You know you've done something right when...
...your kid's self-selected leisure reading material ranges from high fantasy to Keats and Chaucer.
Aasiya and an Islamic theology of equality
I have written a longish piece for newsweek/thewashingtonpost online about domestic violence and Islam.
Hopefully hard hitting and insightful about the Muslim community's response to Aasiya's murder. The response has been appropriate on many levels, but there is so much lacking on other levels.
Please click on the link to read it. That's how I get paid -- by the click.
Probably will post it here in it's entirety next week some time.
Aasiya and the horrors of Domestic Violence
I have been putting off writing this column on Aasiya Hasan, who was brutally murdered by her husband, a prominent figure in the American Muslim community, founder of Bridges TV. The subject is painful in many ways. Domestic violence is a problem that continues to plague not only the Muslim community but American society as well. But the beheading of Aasiya is so disturbing, that it has been difficult to write about.
Extensive study from the Center for Disease Control has revealed that domestic violence is a leading cause of death for women ages 15-44. Over 1100 American women are murdered by their partner or a former partner each year. Nearly one-third of all American women report experiencing violence from a current or former spouse or boyfriend, according to the San Francisco-based Family Violence Prevention Fund. The numbers around the Muslim world vary widely.
According to Wikipedia:
In some Muslim countries, such as Saudi Arabia,
reports indicate that domestic violence is quite widespread. One recent study, in Syria
, found that 25% of the married women surveyed said that they had been beaten by their husbands.
One study found that half of Palestinian women have been the victims of domestic violence.
A WHO study in Babol
[an Iranian city] found that within the previous year 15.0% of wives had been physically abused, 42.4% had been sexually abused and 81.5% had been psychologically abused (to various degrees) by their husbands, blaming low income, young age, unemployment and low education.
A 1987 study conducted by the Women's Division and another study by the Human Rights Commission of Pakistan in 1996 suggested that domestic violence takes place in approximately 80 percent of the households in the country.
In Pakistan, domestic violence occurs in forms of beatings, sexual violence or torture, mutilation, acid attacks and burning the victim alive.
According to the Pakistan Institute of Medical Sciences in 2002, over 90% of married women surveyed in that country reported being kicked, slapped, beaten or sexually abused when husbands were dissatisfied by their cooking or cleaning, or when the women had ‘failed’ to bear a child or had given birth to a girl instead of a boy.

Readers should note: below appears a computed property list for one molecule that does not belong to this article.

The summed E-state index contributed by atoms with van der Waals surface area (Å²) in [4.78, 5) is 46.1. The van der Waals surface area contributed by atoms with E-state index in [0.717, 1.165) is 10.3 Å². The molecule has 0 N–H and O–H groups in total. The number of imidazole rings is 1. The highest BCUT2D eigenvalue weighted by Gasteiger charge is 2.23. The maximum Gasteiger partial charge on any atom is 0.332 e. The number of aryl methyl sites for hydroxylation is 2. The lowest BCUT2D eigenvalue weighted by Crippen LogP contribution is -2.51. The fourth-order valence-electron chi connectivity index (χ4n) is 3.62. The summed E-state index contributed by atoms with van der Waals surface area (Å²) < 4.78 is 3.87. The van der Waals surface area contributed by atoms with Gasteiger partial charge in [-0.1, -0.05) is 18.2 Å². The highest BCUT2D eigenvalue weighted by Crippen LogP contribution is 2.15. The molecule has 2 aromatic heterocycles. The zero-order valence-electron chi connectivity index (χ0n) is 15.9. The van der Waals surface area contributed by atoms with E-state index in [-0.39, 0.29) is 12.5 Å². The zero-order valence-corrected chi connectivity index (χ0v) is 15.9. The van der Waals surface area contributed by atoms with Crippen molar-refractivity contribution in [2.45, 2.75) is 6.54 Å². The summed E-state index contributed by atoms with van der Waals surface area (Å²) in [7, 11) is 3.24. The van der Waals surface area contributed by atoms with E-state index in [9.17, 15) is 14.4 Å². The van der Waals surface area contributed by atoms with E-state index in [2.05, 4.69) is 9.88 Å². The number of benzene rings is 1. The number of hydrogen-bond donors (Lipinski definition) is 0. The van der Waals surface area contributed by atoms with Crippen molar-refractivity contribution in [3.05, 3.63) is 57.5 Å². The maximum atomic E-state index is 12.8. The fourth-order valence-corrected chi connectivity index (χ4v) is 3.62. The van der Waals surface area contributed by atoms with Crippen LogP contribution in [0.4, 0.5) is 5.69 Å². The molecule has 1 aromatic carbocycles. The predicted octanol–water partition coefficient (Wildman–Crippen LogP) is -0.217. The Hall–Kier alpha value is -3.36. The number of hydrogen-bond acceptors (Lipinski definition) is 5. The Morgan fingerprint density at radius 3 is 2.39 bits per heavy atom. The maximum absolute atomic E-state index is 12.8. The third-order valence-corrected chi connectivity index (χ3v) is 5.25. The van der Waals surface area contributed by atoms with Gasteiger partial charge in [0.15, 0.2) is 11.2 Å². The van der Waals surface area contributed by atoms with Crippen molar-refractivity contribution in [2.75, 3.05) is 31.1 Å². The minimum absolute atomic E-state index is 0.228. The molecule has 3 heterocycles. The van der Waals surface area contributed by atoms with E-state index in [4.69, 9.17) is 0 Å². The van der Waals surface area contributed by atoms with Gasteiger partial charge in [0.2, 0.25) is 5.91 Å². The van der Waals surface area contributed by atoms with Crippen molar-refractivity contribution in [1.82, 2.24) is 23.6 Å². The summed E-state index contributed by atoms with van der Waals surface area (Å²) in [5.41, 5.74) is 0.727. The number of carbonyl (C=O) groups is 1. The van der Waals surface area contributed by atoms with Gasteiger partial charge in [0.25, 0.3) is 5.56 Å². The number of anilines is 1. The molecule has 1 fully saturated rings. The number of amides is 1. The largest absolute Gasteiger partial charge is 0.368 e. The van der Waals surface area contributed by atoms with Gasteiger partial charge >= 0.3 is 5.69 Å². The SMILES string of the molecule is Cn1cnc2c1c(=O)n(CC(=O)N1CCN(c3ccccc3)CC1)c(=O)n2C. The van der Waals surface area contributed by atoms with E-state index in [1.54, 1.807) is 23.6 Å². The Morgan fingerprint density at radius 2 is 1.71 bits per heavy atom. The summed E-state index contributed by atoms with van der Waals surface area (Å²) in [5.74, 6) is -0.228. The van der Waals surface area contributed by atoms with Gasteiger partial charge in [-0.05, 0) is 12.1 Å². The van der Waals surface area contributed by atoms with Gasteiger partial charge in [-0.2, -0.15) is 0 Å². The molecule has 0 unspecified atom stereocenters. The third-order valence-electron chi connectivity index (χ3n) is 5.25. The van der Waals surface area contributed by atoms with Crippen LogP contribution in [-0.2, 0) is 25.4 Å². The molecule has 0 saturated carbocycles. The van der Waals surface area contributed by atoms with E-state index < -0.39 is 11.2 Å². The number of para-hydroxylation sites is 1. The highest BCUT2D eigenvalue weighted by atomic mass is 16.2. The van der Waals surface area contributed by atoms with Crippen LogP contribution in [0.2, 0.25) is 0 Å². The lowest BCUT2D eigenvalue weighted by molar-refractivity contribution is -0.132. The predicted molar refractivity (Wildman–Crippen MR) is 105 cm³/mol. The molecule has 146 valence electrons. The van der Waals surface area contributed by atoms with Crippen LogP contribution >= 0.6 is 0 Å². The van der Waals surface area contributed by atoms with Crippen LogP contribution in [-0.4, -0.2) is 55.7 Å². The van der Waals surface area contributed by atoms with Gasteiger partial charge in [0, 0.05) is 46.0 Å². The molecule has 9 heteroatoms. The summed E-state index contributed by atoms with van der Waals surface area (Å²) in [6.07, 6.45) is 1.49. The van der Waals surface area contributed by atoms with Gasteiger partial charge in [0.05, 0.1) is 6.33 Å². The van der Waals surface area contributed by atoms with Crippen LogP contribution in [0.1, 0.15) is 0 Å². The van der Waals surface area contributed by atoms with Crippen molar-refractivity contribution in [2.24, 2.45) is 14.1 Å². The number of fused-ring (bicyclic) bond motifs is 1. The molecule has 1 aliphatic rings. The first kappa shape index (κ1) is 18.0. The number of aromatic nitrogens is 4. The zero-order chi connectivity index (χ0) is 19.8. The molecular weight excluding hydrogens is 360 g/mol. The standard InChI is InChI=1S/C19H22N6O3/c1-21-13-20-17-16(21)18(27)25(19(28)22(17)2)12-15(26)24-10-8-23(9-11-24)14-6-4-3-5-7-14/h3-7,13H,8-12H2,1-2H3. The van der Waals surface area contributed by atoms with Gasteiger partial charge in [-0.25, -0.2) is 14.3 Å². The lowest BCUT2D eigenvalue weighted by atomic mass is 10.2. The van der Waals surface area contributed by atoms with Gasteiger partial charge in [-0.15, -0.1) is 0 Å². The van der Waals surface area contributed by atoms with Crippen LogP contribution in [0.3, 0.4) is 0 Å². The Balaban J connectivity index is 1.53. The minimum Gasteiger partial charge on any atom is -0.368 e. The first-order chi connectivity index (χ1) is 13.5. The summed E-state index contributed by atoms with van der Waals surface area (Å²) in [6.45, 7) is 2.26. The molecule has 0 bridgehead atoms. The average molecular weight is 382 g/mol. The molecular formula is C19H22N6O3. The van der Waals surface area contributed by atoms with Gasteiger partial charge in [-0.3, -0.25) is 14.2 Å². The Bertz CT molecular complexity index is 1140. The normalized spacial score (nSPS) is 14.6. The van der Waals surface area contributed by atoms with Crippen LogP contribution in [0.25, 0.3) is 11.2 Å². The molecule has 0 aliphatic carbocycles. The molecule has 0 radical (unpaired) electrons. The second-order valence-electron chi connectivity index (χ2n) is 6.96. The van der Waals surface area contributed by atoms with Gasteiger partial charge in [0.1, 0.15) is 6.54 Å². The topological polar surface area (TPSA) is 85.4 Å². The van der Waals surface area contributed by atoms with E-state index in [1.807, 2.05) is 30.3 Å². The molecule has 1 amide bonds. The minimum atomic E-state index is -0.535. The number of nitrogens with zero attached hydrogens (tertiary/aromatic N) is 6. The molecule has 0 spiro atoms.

Clearly this is a problem that cuts across cultural, religious and national lines.
Unfortunately, the Muslim community has been sleeping on this issue. Depsite efforts to bring the problem to light, and to pressure imams to address the issue from the minbar (the Muslim equivalent of the pulpit), despite the work of some dedicated activists who have opened shelters specifically catering to the needs of Muslim women (such as Baitul Salam in Atlanta and Al-Nisaa center in California), or to provide legal assistance (such as the Muslim Womens Legal Defense Fund), most of the community has it's head stuck in the sand.
Many Muslim women who face violence at home are told to be patient with this trial. Or they may find themselves being asked to consider what they can do to avoid provoking their husband. Sometimes they are outright blamed for their husband's behavior. Or told that he is only doing his Islamic duty.
Fortunately, the shocking murder of Aasiya -- a crime committed by a man many in the community saw not only as a leader, but as a exemplar, standing up for Islam at a time when the community feels under seige -- the brutality of how she was killed, the betrayal of what we all thought we knew of this man and the values he stood for, has jolted the community awake.
Pretty much every Muslim organization has come out with a statement against domestic violence. For those of us who have been trying to get them to take this problem seriously for years, it is bittersweet that the lethargy has finally been broken. Let us hope that once the furor over the catalytic event has died down, the will to change our society does not.
A Glimpse into the Past
Two men in Afghanistan face potential death sentences for the most "horrible" of crimes -- printing a translation of the Qur'an without the Arabic alongside. So much for trying to do good deeds! (The men in question thought that the translation would be a service since most Afghanis cannot understand Arabic.) It drives me completely nuts that Muslims can think this way, and that some of us seem to have a hyper-phobia of heresy. It's like looking through the wrong end of a telescope at the Inquisition.
And yet, what can one do but pray for a sense of balance, and of tolerance? There is no way for individuals here to change overzealous rigidity halfway across the globe. We can only stand by helplessly as people who want to convert to another religion, who ask questions about women's rights, who name teddy bears Muhammad according to the wishes of their second grade, Muslim students, all face sudden, and unexpected threats to their very life.
Signing petitions is good, but in the end I have to wonder if they really do any good. Unless scholars from other countries make an effort to educate these ulema, I doubt we will see change fast.
How long did the Inquisition last? It started in 1478, and wasn't officially ended until 1834. Over 350 years! Let us hope that sanity returns to those parts of the Muslim world that need it much sooner than that!